• Fit in Phoenix

    New business brings health and fitness to the Shoppes at Exit 24
  • Health was Robin McMillin's hobby before a short-lived career as wellness coordinator for Central Point schools. When the school district's lack of funding forced McMillin, 48, to reinvent herself, she developed a one-stop center for health and wellness in an unlikely location: Phoenix's Shoppes at Exit 24.
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  • Health was Robin McMillin's hobby before a short-lived career as wellness coordinator for Central Point schools. When the school district's lack of funding forced McMillin, 48, to reinvent herself, she developed a one-stop center for health and wellness in an unlikely location: Phoenix's Shoppes at Exit 24.
    "There's nothing in this area," says McMillin.
    Her Rogue Fit Solutions opened in February offering exercise, nutrition counseling and free health workshops. McMillin draws on both her experience as a health-club instructor and former middle-school teacher to appeal to clients attending exercise classes or lectures.
    "They come and choose what they want," says McMillin.
    Punch cards priced between $28 and $80 grant access to McMillin's four levels of Zumba classes, plus group weights, yoga-Pilates fusion and abs/core. Classes range in size from a few people to 30 at varying levels of fitness from "barely moving" to traversing the entire dance floor, says McMillin. The typical demographic at Rogue Fit Solutions, she adds, is women in their mid-40s.
    "I'd love to have more men."
    An introductory class is free, and Rogue Fit Solutions has no joining fees. Private exercise and cooking classes, as well as personal training and nutrition counseling, are available at hourly rates.
    Because losing weight is most clients' goal, Rogue Fit Solutions launched its first intensive weight-loss program in early April. Ten participants paid $299 apiece for the eight-week series of group classes and individual coaching.
    "It's affordable, which is huge," says Carrie Anderson, a Phoenix resident who has never had a fitness-club membership. "I'm kind of just looking at it as an investment for the future."
    McMillin invested in her fitness future more than 20 years ago in Southern California, where she studied to be an exercise specialist. A move to the Rogue Valley entailed changing careers, but when she wanted to improve her own health and fitness, McMillin didn't stop at taking classes. She started teaching group exercise at Superior Athletic Club and cooking classes wherever she could find a kitchen with enough space.
    McMillin's ultimate plan is hosting cooking classes through Rogue Fit Solutions, once the facility can accommodate it. For now, she whips up green smoothies, her most popular lecture topic. Others have addressed sugar, water and sleep.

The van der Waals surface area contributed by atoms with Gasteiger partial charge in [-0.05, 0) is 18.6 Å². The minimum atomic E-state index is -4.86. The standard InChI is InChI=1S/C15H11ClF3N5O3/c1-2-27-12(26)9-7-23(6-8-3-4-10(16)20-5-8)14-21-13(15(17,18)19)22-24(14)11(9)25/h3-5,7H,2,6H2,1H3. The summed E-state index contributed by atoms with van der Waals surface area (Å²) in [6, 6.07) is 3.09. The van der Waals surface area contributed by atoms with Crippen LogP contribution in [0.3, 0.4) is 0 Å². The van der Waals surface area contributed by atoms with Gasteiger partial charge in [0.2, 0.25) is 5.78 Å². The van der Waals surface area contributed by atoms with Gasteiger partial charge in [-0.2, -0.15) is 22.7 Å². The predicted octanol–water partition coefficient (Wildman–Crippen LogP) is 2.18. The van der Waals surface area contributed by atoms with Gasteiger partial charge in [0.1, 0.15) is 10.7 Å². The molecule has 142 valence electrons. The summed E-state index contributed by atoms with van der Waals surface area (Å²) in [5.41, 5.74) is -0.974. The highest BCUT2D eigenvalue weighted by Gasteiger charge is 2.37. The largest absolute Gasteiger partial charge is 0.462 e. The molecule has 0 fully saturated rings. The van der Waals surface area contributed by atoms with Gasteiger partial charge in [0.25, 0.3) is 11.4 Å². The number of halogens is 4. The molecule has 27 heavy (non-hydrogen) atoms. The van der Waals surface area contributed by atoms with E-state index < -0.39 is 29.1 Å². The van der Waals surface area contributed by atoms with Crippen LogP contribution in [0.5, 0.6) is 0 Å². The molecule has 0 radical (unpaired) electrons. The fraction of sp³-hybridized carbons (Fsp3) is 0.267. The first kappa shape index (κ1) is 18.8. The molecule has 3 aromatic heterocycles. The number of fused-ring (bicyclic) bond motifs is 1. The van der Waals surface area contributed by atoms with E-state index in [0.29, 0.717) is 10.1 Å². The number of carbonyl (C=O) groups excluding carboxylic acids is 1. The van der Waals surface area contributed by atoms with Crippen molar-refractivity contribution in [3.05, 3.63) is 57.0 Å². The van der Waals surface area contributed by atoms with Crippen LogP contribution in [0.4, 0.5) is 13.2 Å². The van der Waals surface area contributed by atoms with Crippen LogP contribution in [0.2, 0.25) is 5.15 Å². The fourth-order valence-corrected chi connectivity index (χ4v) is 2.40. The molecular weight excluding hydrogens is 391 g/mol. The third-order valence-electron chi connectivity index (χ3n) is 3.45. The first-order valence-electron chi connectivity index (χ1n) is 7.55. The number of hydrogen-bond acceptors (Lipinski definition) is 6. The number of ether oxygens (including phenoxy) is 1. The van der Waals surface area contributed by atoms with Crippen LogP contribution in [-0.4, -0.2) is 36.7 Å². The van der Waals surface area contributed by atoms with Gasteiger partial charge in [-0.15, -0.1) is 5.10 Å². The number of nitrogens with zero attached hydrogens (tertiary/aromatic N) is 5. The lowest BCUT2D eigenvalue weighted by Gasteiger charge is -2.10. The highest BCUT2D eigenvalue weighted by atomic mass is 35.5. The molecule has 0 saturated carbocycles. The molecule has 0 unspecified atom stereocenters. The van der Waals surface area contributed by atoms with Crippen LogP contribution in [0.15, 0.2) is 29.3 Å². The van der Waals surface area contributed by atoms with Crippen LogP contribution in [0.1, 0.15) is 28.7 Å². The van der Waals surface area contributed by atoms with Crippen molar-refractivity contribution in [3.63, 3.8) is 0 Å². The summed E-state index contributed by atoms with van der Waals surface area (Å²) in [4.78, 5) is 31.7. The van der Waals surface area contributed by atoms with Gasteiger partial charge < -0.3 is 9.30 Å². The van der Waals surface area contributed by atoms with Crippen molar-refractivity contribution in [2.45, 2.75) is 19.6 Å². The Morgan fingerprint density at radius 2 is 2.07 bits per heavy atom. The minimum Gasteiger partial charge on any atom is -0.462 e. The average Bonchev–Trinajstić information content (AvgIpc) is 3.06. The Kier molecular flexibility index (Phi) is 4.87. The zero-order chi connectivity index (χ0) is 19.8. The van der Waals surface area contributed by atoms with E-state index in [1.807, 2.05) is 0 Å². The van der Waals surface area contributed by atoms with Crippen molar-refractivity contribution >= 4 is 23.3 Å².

A vegan who also doesn't eat foods containing gluten, McMillin says she promotes a commonsense approach to eating reminiscent of The Balanced Weigh, a long-running local program devised by health educator Linda Willis.
    McMillin says she learned the whole-foods lexicon through consulting a naturopathic physician, independent research and trial and error following decades of roller-coaster dieting that damaged her health.
    "The programs that are here are based on real food," says McMillin, who's tried just about every diet plan advertised, including Take Off Pounds Sensibly, Jenny Craig, Weight Watchers and Nutrisystem. "Typically, gyms have weight-loss programs that are supplement-based."
    McMillin sells no supplements, steers clients away from processed foods and dispels the myth that it's more expensive to eat better. Instead of handing out meal plans and menus, she advocates purchasing an unfamiliar piece of produce and looking up a recipe for it on the Internet. The simplest preparation for most vegetables, she says, is simply sauteing in olive oil with garlic and a splash of lemon juice.
    "People don't need to know how to cook."
    Feeling the need to watch what she eats more closely, Anderson says she still wants satisfying foods that don't come in boxes. McMillin's program, she says, seems different, the cooking "doable" and the results sustainable.
    "She really knows her stuff."
    To complement her certifications in personal training, group fitness and life and weight-management coaching, McMillin is obtaining certification from the Nutritional Therapy Association, based in Olympia, Wash. After two months of operation, Rogue Fit Solutions boasted clients who trimmed inches off their frames, she says.
    Others are pleased to gain agility and coordination in McMillin's exercise classes. Chuck Reiling, 74, took his first Zumba Gold class at Rogue Fit Solutions because the format is geared toward seniors. McMillin says her Zumba Gold is a "toned-down" version of an already toned-down format based on Latin dance, and it offers more detailed explanations.
    Joking that it makes him appreciate all the work that goes into the broadcast-television spectacle "Dancing With the Stars," Reiling says he needed more than circuit training to stay fit for downhill skiing. Although "it doesn't take any strength," Reiling says his muscles feel stretched after Zumba Gold. McMillin's style and personality, the Medford resident adds, puts newcomers at ease.
    "It's pleasant pushing."
    Rogue Fit Solutions, at 205 Fern Valley Road, Suite Z, Phoenix, is open during scheduled class times: Monday, Wednesday, Friday and Saturday mornings and weekday evenings. See a schedule at www.roguefitsolutions.com. For individual consultations, call 541-941-8028 or email robin@roguefitsolutions.com.
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